10 August 2009

All Style, No Substance.

Been a hectic couple of weeks here in the hospital, so I haven't had as much time to write as I'd like. We're wrapping up the 8-week summer semester, and I just got out of the thick of finals so my dining table is a disaster zone of open textbooks, used-up highlighters, printed-out PowerPoint presentations and assorted looseleaf pages adorned with my chicken scratch. Thankfully, it's tapered off into a more manageable workload. For a few days, anyway.

Unsurprisingly, here's another music post.

On "We Run Things (It's Like Dat)", The Bush Babees lamented that because "nowadays, 'cause rap pays/we got a million rappers and a thousand DJs" flooding the industry. This line is just as relevant now in 2009 as when it first dropped waaaay back in 1994. Now that we're living in the age where anyone with a webcam, a USB microphone and a bootleg copy of ProTools can become a million-view YouTube star, there's just so much *more* music out there. Meaning we have so much more crap to wade through to get the good stuff. And by "good stuff" I'm referring to actual songs and not just a catchy hook that sounds good when you're on your fifth Patron shot at the bar. I'm not just talking about rap music (complaining about that would require another week's worth of posts), but R&B as well.

I've had R&B in the back of my mind lately, and mentioned before that I used to be an avid R&B fan a few years back. My collection spanned both the usual suspects (Jodeci, Aaliyah, Jade, Silk, En Vogue, Montell Jordan, Shai, Blackstreet, etc.) and some flash-in-the-pan artists, some of whom managed to release only one single before fading into label-limbo obscurity. This was back in the day when I bought damn near every rap and R&B maxi-single that came out (both for the remixes and instrumentals), and while there was some that didn't quite catch my ear, I thought that the vast majority of music that I bought was well-written and performed -- and when I liked it enough to cop the album, many of the songs on them reflected talent. Which made me a happy music consumer.

I really don't know if I can say that now though. Yes, good R&B still exists. The art of song-writing (and not just hook-writing) is alive and well. Thriving even, with Maxwell's new release, Alicia Keys' albums, much of John Legend's catalog and the phenomenon that is Foreign Exchange. I'm almost salivating with anticipation over the new Sade disc that's supposedly due in November. But the rare high-quality offerings just seem overwhelmed by a towering craptastic inferno.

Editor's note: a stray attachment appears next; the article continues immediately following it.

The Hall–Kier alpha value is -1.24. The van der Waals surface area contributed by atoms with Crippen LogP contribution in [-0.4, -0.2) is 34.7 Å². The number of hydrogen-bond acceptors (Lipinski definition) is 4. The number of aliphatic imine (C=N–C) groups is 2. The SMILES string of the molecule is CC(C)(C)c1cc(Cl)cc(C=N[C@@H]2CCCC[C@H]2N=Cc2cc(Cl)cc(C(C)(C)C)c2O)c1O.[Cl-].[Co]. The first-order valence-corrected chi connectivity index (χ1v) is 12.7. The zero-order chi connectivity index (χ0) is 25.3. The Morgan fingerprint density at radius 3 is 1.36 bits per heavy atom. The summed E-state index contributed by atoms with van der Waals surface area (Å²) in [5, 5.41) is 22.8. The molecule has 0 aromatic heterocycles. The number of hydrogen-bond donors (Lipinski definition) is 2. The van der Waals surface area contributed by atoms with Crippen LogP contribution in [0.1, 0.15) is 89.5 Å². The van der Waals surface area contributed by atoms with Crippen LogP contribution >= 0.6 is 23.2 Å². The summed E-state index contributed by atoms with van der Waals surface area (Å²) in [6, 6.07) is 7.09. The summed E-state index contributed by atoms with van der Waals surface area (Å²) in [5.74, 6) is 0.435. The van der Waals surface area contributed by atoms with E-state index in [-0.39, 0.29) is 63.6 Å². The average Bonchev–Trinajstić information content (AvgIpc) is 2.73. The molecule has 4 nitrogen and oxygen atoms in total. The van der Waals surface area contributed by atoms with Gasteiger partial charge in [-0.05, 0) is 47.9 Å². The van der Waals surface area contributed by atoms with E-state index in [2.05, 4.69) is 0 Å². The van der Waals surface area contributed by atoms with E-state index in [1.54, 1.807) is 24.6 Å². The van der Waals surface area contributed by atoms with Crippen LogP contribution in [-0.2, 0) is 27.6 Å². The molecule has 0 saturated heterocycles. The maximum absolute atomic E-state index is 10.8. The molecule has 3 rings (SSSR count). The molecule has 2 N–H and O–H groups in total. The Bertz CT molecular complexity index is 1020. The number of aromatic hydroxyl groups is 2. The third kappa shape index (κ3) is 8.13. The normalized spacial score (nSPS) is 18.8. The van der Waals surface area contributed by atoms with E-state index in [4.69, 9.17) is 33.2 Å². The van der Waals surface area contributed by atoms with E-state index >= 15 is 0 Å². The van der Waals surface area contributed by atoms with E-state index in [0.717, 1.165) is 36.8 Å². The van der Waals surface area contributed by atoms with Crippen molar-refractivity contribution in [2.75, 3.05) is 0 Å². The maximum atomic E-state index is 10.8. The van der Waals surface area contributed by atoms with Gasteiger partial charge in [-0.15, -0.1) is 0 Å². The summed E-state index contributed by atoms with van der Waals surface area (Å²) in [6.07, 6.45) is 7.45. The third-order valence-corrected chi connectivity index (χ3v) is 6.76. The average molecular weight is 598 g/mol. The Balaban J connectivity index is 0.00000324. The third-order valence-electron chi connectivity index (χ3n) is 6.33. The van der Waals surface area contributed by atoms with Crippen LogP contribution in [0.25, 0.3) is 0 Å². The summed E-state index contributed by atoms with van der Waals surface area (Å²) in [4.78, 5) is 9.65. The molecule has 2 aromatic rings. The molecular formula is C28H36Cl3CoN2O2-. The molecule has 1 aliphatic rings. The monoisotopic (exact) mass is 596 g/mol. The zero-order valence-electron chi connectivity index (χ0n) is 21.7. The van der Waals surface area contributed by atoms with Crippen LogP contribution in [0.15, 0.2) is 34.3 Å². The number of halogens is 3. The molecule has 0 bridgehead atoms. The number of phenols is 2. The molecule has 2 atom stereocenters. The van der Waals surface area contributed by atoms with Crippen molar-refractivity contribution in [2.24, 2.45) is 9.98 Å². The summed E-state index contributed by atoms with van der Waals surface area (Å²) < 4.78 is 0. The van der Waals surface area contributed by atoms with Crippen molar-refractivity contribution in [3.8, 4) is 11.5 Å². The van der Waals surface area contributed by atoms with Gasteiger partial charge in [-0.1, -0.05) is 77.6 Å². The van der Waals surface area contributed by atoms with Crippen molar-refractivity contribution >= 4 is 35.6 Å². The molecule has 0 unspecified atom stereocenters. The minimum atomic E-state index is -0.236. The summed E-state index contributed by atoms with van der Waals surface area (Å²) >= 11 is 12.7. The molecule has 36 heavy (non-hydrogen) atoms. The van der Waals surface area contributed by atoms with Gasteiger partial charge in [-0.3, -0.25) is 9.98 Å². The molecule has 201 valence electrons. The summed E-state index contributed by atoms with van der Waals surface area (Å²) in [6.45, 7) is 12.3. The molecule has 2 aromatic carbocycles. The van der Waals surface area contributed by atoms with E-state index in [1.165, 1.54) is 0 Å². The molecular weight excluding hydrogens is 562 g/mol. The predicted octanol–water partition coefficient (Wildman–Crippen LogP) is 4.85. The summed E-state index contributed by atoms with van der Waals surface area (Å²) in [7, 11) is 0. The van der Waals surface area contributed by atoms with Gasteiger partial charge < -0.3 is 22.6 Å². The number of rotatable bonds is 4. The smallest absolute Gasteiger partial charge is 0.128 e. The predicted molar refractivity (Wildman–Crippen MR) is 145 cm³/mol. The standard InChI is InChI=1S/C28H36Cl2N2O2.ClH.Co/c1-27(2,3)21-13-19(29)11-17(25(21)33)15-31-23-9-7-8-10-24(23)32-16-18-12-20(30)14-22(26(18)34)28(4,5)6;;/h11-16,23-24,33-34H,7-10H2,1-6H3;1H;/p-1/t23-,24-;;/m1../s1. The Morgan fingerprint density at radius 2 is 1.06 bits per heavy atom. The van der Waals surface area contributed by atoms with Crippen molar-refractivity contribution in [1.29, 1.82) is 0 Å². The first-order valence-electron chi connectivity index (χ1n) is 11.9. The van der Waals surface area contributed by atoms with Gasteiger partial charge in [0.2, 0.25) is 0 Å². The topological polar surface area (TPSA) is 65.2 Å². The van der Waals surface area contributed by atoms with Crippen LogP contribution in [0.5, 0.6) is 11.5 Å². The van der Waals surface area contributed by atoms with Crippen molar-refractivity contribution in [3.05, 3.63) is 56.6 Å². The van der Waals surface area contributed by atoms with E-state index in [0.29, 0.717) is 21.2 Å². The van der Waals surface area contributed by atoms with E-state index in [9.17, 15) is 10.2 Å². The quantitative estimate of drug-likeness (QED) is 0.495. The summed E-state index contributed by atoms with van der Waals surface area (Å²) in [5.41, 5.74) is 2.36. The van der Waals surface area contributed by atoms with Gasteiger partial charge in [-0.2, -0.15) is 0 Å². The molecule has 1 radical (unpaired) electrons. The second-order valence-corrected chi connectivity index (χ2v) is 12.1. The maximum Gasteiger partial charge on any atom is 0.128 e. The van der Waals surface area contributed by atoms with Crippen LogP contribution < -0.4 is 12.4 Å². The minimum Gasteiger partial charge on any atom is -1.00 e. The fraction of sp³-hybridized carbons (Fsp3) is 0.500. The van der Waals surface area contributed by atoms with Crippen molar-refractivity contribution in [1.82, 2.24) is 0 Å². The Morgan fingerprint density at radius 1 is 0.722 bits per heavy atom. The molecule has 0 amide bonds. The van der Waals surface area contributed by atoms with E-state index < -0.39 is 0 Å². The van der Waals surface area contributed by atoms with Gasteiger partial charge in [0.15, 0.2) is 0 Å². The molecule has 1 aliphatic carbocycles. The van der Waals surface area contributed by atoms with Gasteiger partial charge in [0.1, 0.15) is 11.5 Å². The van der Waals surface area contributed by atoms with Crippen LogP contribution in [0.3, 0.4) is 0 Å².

Look. I have nothing against The-Dream's hustle, but if I hear him -- or one of his many imitators -- adlib "eh, eh" one more time I'm swearing off R&B altogether ("Radio Killa?" Come on, B). And I'm sorry, but a chorus of male voices chanting "eyyyyyyyyyyy" has no place in R&B. This genre seems to have stagnated, stuck on painfully stale subject matter that's been rehashed over and over. And over. So basically you get:
  • the club banger (featuring a verse from Lil Wayne that has nothing to do with anything the song talks about)
  • the sex song (WTF is a "girl you know I-I-I"?! FINISH YOUR DAMN SENTENCE)
  • the "I cheated on you so please forgive me" song
  • the "you cheated on me so GTFO"/male-bashing song (aka every other Beyonce joint)
  • the "I'm an R&B singer but I'm still a thug" song (anyone who uses the term "thug love" will get looked at sideways)
Miss me with this. Will it really hurt that much if y'all even just try to push the envelope? Where's this decade's What's Going On? Oh yeah, right ... you and I both know the majors wouldn't even come close to touching that kind of project.

Don't get me wrong. I admit to listening to and enjoying songs that fall into every one of the categories in that list. But it doesn't seem like there's any more to it than that. Granted, a ton of the R&B released currently belongs squarely in the "pop" section of whatever big-box retail stores that still dares to sell music, but the genre is so watered down as a result that it's turned me off to 90% of what's out. It's all style, no substance.

It's no wonder I'm listening to SomaFM so much nowadays. Actually, now would be a good time to put Love Deluxe back on rotation.

And y'all need to start listening to some Goapele.

Eh, eh.

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